A different tune: cellular IPOD plays role in prion biology

Microscope image of the transitional phase of yeast prions

The transitional phase of yeast prions appears in this microscope image as a green ring within cells’ IPODs.  When chopped up by an enzyme, a ring is transformed into a dense dot of small prion proteins.  Unlike the long proteins that comprise the ring structures, these tiny proteins can escape the IPOD and be transmitted to the next generation.

Image: PNAS, 2010 May 11;107(19):8633-8. Prion induction involves an ancient system for the sequestration of aggregated proteins and heritable changes in prion fragmentation. J. Tyedmers, et al.

April 26, 2010

Tags: Lindquist LabProtein FunctionNervous System

CAMBRIDGE, Mass. – Cells take advantage of a biologically ancient compartment to sequester prions, an action that can initially prevent the prions’ phenotypic expression, according to Whitehead Institute researchers. While in this compartment, less heritable prion plaques mature to a more transmissible state.

“A transitional state for prions, when a prion is not heritable and infectious, has been suggested before, but it was not known that this transition state is already the true prion conformation, because it was hard to imagine how something could already be the prion conformation, but not yet have the traits of a true prion -- infectivity, heritability, and ability to create a phenotype.” says Jens Tyedmers, a former postdoctoral researcher in the lab of Whitehead Member Susan Lindquist. “This is the first time anyone has really demonstrated the nature of this transitional state and how it works.”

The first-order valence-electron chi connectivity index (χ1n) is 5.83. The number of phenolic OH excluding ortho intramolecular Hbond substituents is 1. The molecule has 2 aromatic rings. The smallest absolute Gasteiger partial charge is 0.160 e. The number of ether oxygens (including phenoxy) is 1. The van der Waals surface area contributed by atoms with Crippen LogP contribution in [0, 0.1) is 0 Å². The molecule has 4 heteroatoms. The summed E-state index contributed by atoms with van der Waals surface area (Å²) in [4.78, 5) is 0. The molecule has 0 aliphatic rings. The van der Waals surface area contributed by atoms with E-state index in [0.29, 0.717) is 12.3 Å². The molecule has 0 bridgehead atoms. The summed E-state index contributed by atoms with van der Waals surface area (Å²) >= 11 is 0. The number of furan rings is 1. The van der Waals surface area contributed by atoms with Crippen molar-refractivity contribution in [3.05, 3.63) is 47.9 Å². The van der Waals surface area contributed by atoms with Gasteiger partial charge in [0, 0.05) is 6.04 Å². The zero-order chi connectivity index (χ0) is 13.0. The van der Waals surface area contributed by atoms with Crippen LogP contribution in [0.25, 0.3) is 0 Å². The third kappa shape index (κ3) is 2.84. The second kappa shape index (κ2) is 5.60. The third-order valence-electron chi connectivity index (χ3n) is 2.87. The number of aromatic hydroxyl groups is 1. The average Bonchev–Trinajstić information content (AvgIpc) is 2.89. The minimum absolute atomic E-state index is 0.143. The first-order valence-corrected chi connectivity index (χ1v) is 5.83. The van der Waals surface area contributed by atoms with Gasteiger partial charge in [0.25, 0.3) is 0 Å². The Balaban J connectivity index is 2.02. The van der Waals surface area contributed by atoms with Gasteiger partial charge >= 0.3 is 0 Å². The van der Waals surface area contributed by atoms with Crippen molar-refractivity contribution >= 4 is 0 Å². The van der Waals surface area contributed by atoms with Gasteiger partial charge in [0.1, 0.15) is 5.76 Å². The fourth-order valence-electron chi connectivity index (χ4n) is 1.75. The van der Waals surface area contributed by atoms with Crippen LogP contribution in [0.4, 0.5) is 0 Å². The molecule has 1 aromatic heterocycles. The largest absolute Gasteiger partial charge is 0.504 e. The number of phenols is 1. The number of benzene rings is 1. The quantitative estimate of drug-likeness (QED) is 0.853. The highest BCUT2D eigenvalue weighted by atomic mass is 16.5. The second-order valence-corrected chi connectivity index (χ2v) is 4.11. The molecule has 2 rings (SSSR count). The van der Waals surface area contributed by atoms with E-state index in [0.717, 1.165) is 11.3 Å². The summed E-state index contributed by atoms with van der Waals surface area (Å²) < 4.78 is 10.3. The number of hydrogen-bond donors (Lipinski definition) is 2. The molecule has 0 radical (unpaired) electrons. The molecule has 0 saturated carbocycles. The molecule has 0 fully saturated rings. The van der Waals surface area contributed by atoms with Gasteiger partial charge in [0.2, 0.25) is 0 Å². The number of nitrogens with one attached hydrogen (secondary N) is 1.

This research is reported by Tyedmers in this week’s early online edition of the journal PNAS.

Prions are a type of misfolded protein that can convert normal copies of that protein to a misfolded shape. As the misfolded copies accumulate in a cell, they stick together to form a long chain or clump in the cell. Although best known for causing neurodegenerative diseases such as Creutzfeldt-Jakob disease (CJD) in humans, bovine spongiform encephalopathy (BSE, or “mad cow disease”) in cows, and scrapie in sheep, prions can and do exist naturally in many organisms, including yeast. In yeast, prions can change a cell’s phenotypes for better or worse. And this can have important implications for the evolution of new traits in yeast.